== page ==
Smallstock farmers should watch out for animals showing signs of anaemia and bottle jaw, and learn to use the FAMACHA system, according to the Ruminant Veterinary Association of South Africa.
This system (FAffa MAlan CHArt) was developed by South African scientists Drs Francois Malan, Gareth Bath and Jan van Wyk. It allows a farmer to estimate the level of anaemia in sheep and goats from wireworm (Haemonchus contortus) infection and use this information to make the right deworming decisions.
To properly implement FAMACHA, a user should get practical instruction on how to use it properly and be sure to understand the information supplied.
Wireworm is the most important gastrointestinal nematode parasite affecting sheep and goat production on pasture in the warm regions of the world, particularly in the subtropical and tropical areas.
The worm has a small ‘tooth’ that cuts the animal’s stomach (abomasum) wall, and then feeds on the blood released. This can result in anaemia, a reduction in the number of red cells in the blood.
Major production losses and death occur where the worm is not adequately controlled with dewormers (helminthicides).
However, resistance to helminthicides is an ever-increasing problem. The FAMACHA system counters this with a diagnostic test that helps a smallstock farmer separate animals that require deworming from those that do not. The tool is simply a card that matches eyelid colour to anaemia levels.
Deworming only those animals that require treatment greatly decreases the development of resistance, because the eggs produced by the few resistant worms that survive treatment will be greatly outnumbered by the eggs produced by the animals that did not receive treatment.
If, on the other hand, all the animals are treated and moved to ‘clean’ pastures, only resistant worms that survive treatment will produce the eggs that form the next generation of worms.
Both resistance (the ability to prevent or suppress infection) and resilience (the ability to withstand the effects of parasites) are moderately heritable. This means that sheep and goats can be culled or selected for these traits.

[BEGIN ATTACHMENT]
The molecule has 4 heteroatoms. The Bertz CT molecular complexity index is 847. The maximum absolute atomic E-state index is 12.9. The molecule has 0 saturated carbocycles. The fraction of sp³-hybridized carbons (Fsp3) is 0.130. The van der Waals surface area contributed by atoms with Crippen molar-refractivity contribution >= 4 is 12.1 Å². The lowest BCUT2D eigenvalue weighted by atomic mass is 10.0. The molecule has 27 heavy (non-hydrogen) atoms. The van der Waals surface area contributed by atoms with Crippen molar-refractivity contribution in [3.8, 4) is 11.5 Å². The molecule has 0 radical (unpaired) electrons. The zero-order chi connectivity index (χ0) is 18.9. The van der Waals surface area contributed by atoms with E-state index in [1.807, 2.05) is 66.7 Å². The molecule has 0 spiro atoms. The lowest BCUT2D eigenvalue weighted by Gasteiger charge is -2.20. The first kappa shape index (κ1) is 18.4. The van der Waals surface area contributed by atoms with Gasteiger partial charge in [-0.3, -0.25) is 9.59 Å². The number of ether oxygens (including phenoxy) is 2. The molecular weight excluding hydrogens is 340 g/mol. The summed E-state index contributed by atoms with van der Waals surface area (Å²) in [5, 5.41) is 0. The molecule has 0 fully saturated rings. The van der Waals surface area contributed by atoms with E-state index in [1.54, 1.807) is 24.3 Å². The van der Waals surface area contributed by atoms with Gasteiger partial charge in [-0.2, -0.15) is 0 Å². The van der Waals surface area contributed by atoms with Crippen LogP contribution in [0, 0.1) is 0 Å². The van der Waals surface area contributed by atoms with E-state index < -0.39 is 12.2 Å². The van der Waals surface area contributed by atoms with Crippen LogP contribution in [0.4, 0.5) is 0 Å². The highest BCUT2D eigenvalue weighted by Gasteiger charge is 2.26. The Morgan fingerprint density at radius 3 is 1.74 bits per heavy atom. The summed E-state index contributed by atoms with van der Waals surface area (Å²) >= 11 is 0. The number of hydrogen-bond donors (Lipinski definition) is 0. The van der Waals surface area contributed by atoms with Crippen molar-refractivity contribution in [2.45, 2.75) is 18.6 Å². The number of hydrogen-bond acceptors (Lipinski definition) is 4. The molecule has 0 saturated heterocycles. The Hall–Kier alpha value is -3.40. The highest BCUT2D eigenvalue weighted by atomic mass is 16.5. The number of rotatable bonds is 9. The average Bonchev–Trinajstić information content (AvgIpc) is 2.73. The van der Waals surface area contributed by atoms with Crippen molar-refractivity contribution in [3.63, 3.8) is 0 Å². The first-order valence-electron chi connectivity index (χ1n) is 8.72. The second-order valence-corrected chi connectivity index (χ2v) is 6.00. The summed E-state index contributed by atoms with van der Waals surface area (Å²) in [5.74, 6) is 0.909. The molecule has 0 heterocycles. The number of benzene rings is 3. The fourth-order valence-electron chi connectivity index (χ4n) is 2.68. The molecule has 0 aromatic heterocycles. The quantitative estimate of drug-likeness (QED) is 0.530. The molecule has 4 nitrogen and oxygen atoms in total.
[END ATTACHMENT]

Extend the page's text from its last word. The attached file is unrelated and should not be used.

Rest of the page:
In the long term, by culling animals that cannot cope with a moderate worm burden, you will breed a more resistant and resilient flock, genetically suited to the environment.
- You will see a significant drop in the amount and frequency of deworming for most of the animals in your flock, saving you money spent on chemicals.
- Because fewer animals are treated, the development of resistance in worm populations is slowed down.
- If the flock is examined regularly, animals can be treated before the symptoms and effects of anaemia become too severe.
- Individual animals that repeatedly fail to cope with Haemonchus in spite of an effectively designed control programme can be identified and culled.
- Animals that missed treatment or were under-dosed or improperly drenched (due to a faulty drenching syringe, for example) can be identified before severe problems occur.
- If the helminthicide is effective, pale mucous membranes should become noticeably redder within a week or so, provided that protein intake is sufficient and body condition is adequate. If many anaemic sheep are seen after treatment, the helminthicide is ineffective.
- A sudden increase in the number of anaemic animals is an early warning that there is a severe build-up of infective larvae on the pasture.
- Paddocks, pens and pastures that repeatedly present problems can be identified and treated.
A simple procedure to carry out
Inspecting the eyes is a quick and easy procedure that can be readily integrated with other management activities such as vaccination, weighing, condition scoring or counting. With practice and adequate facilities, it is possible to inspect up to 500 sheep an hour.
Another advantage of regular FAMACHA testing is that other unrelated problems are discovered in good time and
can be treated accordingly.
The frequent testing also means that the animals become tamer and easier to handle.
Information guide compiled by the Faculty of Veterinary Science, University of Pretoria, the Onderstepoort Veterinary Institute, the Worm Workshop of the South African Veterinary Association and Intervet South Africa, with the support of the Food and Agriculture Organization of the United Nations, the National Wool Growers’ Association and the National and Provincial Departments of Agriculture in South Africa.